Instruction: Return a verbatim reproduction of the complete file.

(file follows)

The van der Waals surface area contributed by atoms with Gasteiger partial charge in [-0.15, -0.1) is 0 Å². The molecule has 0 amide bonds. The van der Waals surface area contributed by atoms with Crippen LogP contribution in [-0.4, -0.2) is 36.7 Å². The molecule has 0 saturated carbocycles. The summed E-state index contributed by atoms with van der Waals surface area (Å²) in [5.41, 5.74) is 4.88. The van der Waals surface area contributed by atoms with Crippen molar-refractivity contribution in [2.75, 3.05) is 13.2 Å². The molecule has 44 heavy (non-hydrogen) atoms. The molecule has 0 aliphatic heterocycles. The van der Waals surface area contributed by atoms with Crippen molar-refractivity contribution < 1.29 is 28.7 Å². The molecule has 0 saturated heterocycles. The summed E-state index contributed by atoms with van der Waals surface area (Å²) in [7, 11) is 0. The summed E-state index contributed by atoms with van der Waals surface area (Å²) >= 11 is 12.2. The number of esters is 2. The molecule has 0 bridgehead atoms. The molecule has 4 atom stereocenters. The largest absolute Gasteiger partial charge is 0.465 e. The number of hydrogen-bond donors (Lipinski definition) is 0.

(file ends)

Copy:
The van der Waals surface area contributed by atoms with Gasteiger partial charge in [-0.15, -0.1) is 0 Å². The molecule has 0 amide bonds. The van der Waals surface area contributed by atoms with Crippen LogP contribution in [-0.4, -0.2) is 36.7 Å². The molecule has 0 saturated carbocycles. The summed E-state index contributed by atoms with van der Waals surface area (Å²) in [5.41, 5.74) is 4.88. The van der Waals surface area contributed by atoms with Crippen molar-refractivity contribution in [2.75, 3.05) is 13.2 Å². The molecule has 44 heavy (non-hydrogen) atoms. The molecule has 0 aliphatic heterocycles. The van der Waals surface area contributed by atoms with Crippen molar-refractivity contribution < 1.29 is 28.7 Å². The molecule has 0 saturated heterocycles. The summed E-state index contributed by atoms with van der Waals surface area (Å²) in [7, 11) is 0. The summed E-state index contributed by atoms with van der Waals surface area (Å²) >= 11 is 12.2. The number of esters is 2. The molecule has 0 bridgehead atoms. The molecule has 4 atom stereocenters. The largest absolute Gasteiger partial charge is 0.465 e. The number of hydrogen-bond donors (Lipinski definition) is 0.